• Take care of your body, mind, and soul in equal measure. Balance is crucial.
  • You grow into the things you want.

What is a birthday if not a time to take a good, hard look over the edge of the playpen?

Now for its corollary -- what I hope my life will instill in me over the next decade.

What I Want to Learn In My 30s (In No Particular Order)
  • Don't let others' moods dictate your own.
  • Stick to your guns.
  • Keep plants alive (and healthy).
  • Make everyone you meet feel like the most special person you've met to date.
  • Learn some kind of dance move.
  • Own your way through karaoke.
  • Avoid bitterness.
  • Prioritize writing.
  • Accept you can't do everything. Or maybe you can. Find out in the spirit of adventure and be prepared to forgive yourself for failure.
  • Be truly vulnerable.
  • Budget for a housecleaning service.
  • Tend to little projects before they become big ones.
  • Not everything has to be done immediately.
  • Stand behind your choices. Have conviction.
  • Hold onto what the true you feels and knows, and use that self-knowledge, so hard-won, to guide you.
  • Ground your fears in reality. There's enough of those to keep you busy.
  • Let go of past hurts, self-inflicted or otherwise.
  • Stop worrying about what you are not. Accentuate what you are.
  • Act always in a spirit of service.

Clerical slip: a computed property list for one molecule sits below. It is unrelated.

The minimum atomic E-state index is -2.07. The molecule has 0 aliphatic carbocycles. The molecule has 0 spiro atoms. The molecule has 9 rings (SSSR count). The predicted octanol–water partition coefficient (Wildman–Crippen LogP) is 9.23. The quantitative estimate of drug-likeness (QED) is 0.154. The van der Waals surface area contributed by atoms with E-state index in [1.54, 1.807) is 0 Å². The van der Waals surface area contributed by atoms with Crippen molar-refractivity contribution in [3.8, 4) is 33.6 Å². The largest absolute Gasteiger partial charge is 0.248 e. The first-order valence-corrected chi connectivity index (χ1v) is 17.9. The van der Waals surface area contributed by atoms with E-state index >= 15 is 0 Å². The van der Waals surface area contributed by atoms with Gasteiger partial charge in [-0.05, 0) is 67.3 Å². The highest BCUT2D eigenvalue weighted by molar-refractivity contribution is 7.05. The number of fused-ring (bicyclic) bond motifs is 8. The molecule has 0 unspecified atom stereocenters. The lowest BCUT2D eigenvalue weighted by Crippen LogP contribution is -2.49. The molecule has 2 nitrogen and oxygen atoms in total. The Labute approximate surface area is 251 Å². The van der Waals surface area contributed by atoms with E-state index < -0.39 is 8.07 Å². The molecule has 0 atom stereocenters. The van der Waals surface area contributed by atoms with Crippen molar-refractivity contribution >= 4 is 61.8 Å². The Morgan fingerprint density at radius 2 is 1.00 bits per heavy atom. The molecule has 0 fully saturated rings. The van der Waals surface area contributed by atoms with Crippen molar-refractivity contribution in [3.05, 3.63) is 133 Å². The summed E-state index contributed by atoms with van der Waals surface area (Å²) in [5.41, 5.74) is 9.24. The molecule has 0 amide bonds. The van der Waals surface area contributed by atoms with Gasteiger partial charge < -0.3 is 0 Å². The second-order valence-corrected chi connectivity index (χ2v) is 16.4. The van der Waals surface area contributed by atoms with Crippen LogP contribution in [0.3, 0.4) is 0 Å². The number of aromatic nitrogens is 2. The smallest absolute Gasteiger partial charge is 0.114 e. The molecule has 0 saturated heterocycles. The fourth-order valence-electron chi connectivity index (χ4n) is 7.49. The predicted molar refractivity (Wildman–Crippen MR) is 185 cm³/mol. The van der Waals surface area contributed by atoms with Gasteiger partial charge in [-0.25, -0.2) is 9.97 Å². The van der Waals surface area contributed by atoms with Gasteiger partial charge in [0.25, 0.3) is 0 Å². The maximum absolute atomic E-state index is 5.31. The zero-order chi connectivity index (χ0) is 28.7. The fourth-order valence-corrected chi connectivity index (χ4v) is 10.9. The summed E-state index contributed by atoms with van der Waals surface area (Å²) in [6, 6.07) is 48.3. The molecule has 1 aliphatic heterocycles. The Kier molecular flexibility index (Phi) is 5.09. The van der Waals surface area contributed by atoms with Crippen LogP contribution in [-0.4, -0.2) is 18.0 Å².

• Be generous in all ways and things.
  • Reread old journals.
  • Get published.
  • Stay on top of popular music.
  • See lots of movies.
  • Tell people on a regular basis what they mean to you.
  • Add that little something extra.
  • Travel like an explorer.
  • Be in love with just about everything.

Like this outfit.

That's my list. For people who have reached (or passed) 30 -- what would you add?

Prayer #260: Prayer for the Next Decade

Whatever it brings

Whoever I am

I will be
nothing less
that what You are crafting me to be

and that will be
nothing less
than astounding.

Amen.

Monday, July 15, 2013

The Godmother: Part I (Or, can I check this box?)

Bippitt boppity God. Photo by suttonhoo, flickr

 A long-awaited dream is coming true: I'm going to be a godmother.

The little squidget isn't here yet, but oh boy, she better get ready. She's going to get crosses, prayer cards, rosary beads, picture book Bibles, the works. Plus cards and books and little frilly outfits on holidays, birthdays, and special events that only I can deem. I might even share this blog URL with her when she's older.